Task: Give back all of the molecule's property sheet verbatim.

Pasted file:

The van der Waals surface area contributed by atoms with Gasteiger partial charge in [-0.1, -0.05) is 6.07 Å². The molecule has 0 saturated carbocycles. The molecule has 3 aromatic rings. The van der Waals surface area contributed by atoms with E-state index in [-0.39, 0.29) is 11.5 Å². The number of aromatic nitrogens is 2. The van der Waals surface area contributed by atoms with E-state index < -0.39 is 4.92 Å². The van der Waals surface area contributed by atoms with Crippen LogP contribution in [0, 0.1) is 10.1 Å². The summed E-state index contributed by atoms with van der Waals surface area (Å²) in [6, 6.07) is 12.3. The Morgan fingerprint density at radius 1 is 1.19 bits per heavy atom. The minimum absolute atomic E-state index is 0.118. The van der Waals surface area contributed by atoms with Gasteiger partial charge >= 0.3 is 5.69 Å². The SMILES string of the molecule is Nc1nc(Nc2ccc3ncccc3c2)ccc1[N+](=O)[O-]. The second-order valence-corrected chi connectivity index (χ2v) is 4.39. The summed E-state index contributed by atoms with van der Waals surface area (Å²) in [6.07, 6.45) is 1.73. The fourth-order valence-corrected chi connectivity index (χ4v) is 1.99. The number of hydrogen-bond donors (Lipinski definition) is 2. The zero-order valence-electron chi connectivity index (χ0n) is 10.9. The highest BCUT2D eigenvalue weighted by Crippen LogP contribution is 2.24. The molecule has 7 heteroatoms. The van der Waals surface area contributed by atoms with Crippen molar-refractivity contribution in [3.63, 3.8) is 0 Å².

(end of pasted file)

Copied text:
The van der Waals surface area contributed by atoms with Gasteiger partial charge in [-0.1, -0.05) is 6.07 Å². The molecule has 0 saturated carbocycles. The molecule has 3 aromatic rings. The van der Waals surface area contributed by atoms with E-state index in [-0.39, 0.29) is 11.5 Å². The number of aromatic nitrogens is 2. The van der Waals surface area contributed by atoms with E-state index < -0.39 is 4.92 Å². The van der Waals surface area contributed by atoms with Crippen LogP contribution in [0, 0.1) is 10.1 Å². The summed E-state index contributed by atoms with van der Waals surface area (Å²) in [6, 6.07) is 12.3. The Morgan fingerprint density at radius 1 is 1.19 bits per heavy atom. The minimum absolute atomic E-state index is 0.118. The van der Waals surface area contributed by atoms with Gasteiger partial charge >= 0.3 is 5.69 Å². The SMILES string of the molecule is Nc1nc(Nc2ccc3ncccc3c2)ccc1[N+](=O)[O-]. The second-order valence-corrected chi connectivity index (χ2v) is 4.39. The summed E-state index contributed by atoms with van der Waals surface area (Å²) in [6.07, 6.45) is 1.73. The fourth-order valence-corrected chi connectivity index (χ4v) is 1.99. The number of hydrogen-bond donors (Lipinski definition) is 2. The zero-order valence-electron chi connectivity index (χ0n) is 10.9. The highest BCUT2D eigenvalue weighted by Crippen LogP contribution is 2.24. The molecule has 7 heteroatoms. The van der Waals surface area contributed by atoms with Crippen molar-refractivity contribution in [3.63, 3.8) is 0 Å².